Windows 8 and 8.1 Forums


Give individual network computers permissions on folders

  1. #1


    Posts : 32
    Windows 8 x64

    Give individual network computers permissions on folders


    Is it possible to give individual network computers permissions on shared folders on a non-domain network?

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  2. #2


    Quote Originally Posted by jtcgiants56 View Post
    Is it possible to give individual network computers permissions on shared folders on a non-domain network?
    The following link explains how this can be done using the Homegroup as a Domain within the Workgroup.

    Permissions on a home media network setup Solved - Windows 7 Help Forums
      My System SpecsSystem Spec

  3. #3


    Posts : 32
    Windows 8 x64


    Quote Originally Posted by chev65 View Post
    Quote Originally Posted by jtcgiants56 View Post
    Is it possible to give individual network computers permissions on shared folders on a non-domain network?
    The following link explains how this can be done using the Homegroup as a Domain within the Workgroup.

    Permissions on a home media network setup Solved - Windows 7 Help Forums
    Thank you!
      My System SpecsSystem Spec

  4. #4


    Posts : 32
    Windows 8 x64


    Quote Originally Posted by chev65 View Post
    Quote Originally Posted by jtcgiants56 View Post
    Is it possible to give individual network computers permissions on shared folders on a non-domain network?
    The following link explains how this can be done using the Homegroup as a Domain within the Workgroup.

    Permissions on a home media network setup Solved - Windows 7 Help Forums

    Edit: Deleted what I previously put here.

    My other question is slightly unrelated to the article you've given but I though I'd ask anyway. Another way to give non-domain network users permissions is to simply set up a user account on the shared-folder host computer that matches a username on the person trying to connect.

    For example, I use my brother's hard drive as extra storage because he barely uses any of the space himself. So I set up a shared folder on his computer. I then made a username on his computer matching the username and pass of the username on my main computer (the one I am connecting from). I then edited the permission of the shared folder so that only my username has full read/write access to the folder.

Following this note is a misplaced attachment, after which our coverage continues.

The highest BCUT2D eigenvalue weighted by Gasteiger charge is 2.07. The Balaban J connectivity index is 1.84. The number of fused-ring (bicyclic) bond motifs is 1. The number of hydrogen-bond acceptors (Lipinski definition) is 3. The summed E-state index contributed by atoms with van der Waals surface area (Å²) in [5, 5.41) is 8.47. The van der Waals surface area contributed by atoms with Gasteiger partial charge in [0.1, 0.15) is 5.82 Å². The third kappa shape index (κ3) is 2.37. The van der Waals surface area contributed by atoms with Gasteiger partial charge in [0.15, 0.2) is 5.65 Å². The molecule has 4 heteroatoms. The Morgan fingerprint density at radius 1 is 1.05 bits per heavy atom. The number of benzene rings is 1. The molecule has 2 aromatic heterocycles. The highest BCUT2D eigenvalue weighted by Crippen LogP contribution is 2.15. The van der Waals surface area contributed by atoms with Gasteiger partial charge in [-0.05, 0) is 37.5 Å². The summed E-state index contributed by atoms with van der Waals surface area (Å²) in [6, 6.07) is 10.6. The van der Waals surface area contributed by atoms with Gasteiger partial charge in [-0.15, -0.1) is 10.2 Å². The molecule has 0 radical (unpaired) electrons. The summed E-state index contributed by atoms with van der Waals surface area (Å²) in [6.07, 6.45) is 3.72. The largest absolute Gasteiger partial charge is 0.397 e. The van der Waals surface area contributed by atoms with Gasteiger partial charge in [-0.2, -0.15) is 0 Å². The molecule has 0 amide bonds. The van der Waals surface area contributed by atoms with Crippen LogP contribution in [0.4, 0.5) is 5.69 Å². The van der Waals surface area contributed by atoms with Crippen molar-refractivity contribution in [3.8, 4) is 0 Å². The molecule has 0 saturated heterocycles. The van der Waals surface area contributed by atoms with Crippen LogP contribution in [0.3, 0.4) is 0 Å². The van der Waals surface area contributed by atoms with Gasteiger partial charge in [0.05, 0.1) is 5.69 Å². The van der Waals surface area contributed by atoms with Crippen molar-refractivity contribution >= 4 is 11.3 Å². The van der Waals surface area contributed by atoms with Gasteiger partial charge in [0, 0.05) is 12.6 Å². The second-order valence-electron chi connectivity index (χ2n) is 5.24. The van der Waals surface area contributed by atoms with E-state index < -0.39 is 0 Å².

So when I access the folder from my machine it should automatically give me read/write access to the folder because I am logging into it under a user that has the same credentials as the user on my brothers computer with full read/write access.

    No problem here usually with windows 7 machines and I've got this working before. The only problem now is that I'm running a windows 8 Microsoft account on my computer. I have no idea what account I should create on my brothers to match this windows 8 account. For example, is it the Microsoft email address, your full name, the name of the folder under the "Users" folder? I have no idea and non of them seem to be working.

    Hopefully this made some kind of sense and if not i'll clarify. Thanks.
    Last edited by jtcgiants56; 15 Dec 2013 at 14:15.
      My System SpecsSystem Spec

  5. #5


    Quote Originally Posted by jtcgiants56 View Post
    Quote Originally Posted by chev65 View Post
    Quote Originally Posted by jtcgiants56 View Post
    Is it possible to give individual network computers permissions on shared folders on a non-domain network?
    The following link explains how this can be done using the Homegroup as a Domain within the Workgroup.

    Permissions on a home media network setup Solved - Windows 7 Help Forums

    Edit: Deleted what I previously put here.

    My other question is slightly unrelated to the article you've given but I though I'd ask anyway. Another way to give non-domain network users permissions is to simply set up a user account on the shared-folder host computer that matches a username on the person trying to connect.